"I'm sorry, we just don't have a budget for photography..."
I hate that my first blog post is a bit of a rant, but it's so relevant to the question of why I charge what I do for my services as a photographer that I feel it's appropriate.
I recently ran across a letter that a musician wrote in response to a request for his music to be used in a video project "FOR FREE". (Read the letter at the bottom of this post). I loved it... LOVED IT.
The same applies to photography in a huge way! It's amazing how many times I've heard "We don't really have much of a budget for buying photos" from MAGAZINES! While I doubt I will be as harsh with my response, the next time I get a request for doing what I do for FREE, or I hear "Oh that's way to high"... I most definitely WILL respond in kind.
I do not understand why it is that people think they should get things for free or for a reduced price. They certainly wouldn't go work for free (at least not the vast majority of people who actually have to pay bills). To ask for actual profit when it comes to photography is usually met with the same response as if you had spit in someone's face! Yet, just like everyone else who attempts to make a living in the photography business, we have household bills just like everyone does, and most of us have additional "business related" expenses that must be covered somehow.
For example... You tell someone you charge $3,000 for the wedding package that they want and their heart starts to palpitate! However, they never take into account the fact that when all is said and done you will have done a week's worth of work (including overtime) for a net profit of maybe $1,800 (if you are lucky) after all other expenses have been considered. Not to mention that you very well may not have 1 gig a week making that kind of money (certainly not on average for the year), therefore you monthly income is far less than that "$1,800 for a week's work"!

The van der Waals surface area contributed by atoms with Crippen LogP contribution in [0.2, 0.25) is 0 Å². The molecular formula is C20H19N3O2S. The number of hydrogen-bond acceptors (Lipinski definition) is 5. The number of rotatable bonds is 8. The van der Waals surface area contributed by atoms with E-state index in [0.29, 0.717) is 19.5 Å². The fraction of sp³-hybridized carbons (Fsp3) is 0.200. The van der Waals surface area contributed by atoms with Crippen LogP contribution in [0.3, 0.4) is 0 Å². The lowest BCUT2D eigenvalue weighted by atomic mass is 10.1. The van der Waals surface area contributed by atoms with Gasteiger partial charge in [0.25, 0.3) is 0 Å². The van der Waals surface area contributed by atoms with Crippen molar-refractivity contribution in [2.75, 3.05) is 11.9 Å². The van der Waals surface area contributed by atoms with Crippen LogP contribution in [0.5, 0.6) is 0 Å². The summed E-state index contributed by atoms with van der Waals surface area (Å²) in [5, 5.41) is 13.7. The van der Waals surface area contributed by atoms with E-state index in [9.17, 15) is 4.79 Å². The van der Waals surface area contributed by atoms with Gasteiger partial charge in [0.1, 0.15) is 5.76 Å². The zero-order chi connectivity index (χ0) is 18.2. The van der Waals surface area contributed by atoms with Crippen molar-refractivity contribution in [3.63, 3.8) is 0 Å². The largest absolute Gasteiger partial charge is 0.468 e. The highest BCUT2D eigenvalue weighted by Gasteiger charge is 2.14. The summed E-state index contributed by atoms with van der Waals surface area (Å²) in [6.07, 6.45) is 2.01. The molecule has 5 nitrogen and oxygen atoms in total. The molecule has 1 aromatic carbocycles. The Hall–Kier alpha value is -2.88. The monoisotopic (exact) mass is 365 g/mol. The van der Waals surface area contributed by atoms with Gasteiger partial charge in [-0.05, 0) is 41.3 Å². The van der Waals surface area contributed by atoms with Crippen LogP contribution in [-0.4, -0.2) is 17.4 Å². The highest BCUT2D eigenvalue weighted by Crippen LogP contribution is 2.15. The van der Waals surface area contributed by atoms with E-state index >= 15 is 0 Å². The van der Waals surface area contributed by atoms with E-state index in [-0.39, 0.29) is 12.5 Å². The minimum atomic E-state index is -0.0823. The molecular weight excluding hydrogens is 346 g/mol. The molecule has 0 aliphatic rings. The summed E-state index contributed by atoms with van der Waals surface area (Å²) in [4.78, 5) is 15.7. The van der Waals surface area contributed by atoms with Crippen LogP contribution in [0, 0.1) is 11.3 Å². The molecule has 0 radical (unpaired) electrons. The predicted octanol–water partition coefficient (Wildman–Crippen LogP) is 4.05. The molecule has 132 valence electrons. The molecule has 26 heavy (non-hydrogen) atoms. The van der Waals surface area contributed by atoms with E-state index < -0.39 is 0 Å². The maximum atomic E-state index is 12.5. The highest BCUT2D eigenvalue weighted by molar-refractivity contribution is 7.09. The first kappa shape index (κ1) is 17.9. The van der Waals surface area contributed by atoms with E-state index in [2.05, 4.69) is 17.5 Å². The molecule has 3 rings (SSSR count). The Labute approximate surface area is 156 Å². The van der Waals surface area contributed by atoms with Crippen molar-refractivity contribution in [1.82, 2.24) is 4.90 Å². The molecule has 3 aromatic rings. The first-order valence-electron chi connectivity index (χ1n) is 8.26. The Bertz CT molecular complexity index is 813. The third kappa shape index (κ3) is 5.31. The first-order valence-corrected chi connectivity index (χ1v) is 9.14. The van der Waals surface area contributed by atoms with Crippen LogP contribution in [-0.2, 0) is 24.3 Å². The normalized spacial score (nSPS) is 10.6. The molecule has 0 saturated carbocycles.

It's funny to me how people will go out to eat and never even flinch at the fact that an average soft drink now costs an in excess of $2 and the restaurant has MAYBE $0.25 in it. That's a ton of PROFIT (8:1) and no one gives much of a care. Try and sell a photo with a 3:1 profit margin and they will literally exclaim the horror of your greed!
I've heard it theorized that the reason people don't want to pay for photography is because everyone now has a camera and can take good photos. To me that doesn't jive. People can cook yet they don't mind spending 10x what it would have cost them to cook a meal at home when they go out to eat at a nice restaurant. No, it seems to me that the problem is a lack of respect for for the craft. A lack of respect for the amount of time (in years) to learn a craft. A lack of respect and consideration that the photographer has a family and a life too and would like to earn a living very much on par with their peers. A lack of consideration that photography is a business and has a multitude of expenses that most folks never even consider. Try getting health insurance as an independent business, paying your own self-employment tax, paying for all your own marketing and other business expenses and I think you'll see that a photographer who is "making" $75,000 a year isn't really making a living at it, much less "raking it in". And most photographers don't normally hit the $75,000 a year mark!
The way I see it, anyone who asks me to do what I do for a living for free, or even "for less" is taking food away from my grandson who lives with my wife and I... or is telling me that it's unreasonable to want enough "profit" to provide a home and a life for my grandson that is comfortable and includes the very same things that my potential clients want for their families.
So NO, I don't have much sympathy for people who roll their eyes when they hear how "expensive" I am, and I certainly don't have any sympathy for anyone who wants my photographs or my KNOWLEDGE for FREE (damn it!).
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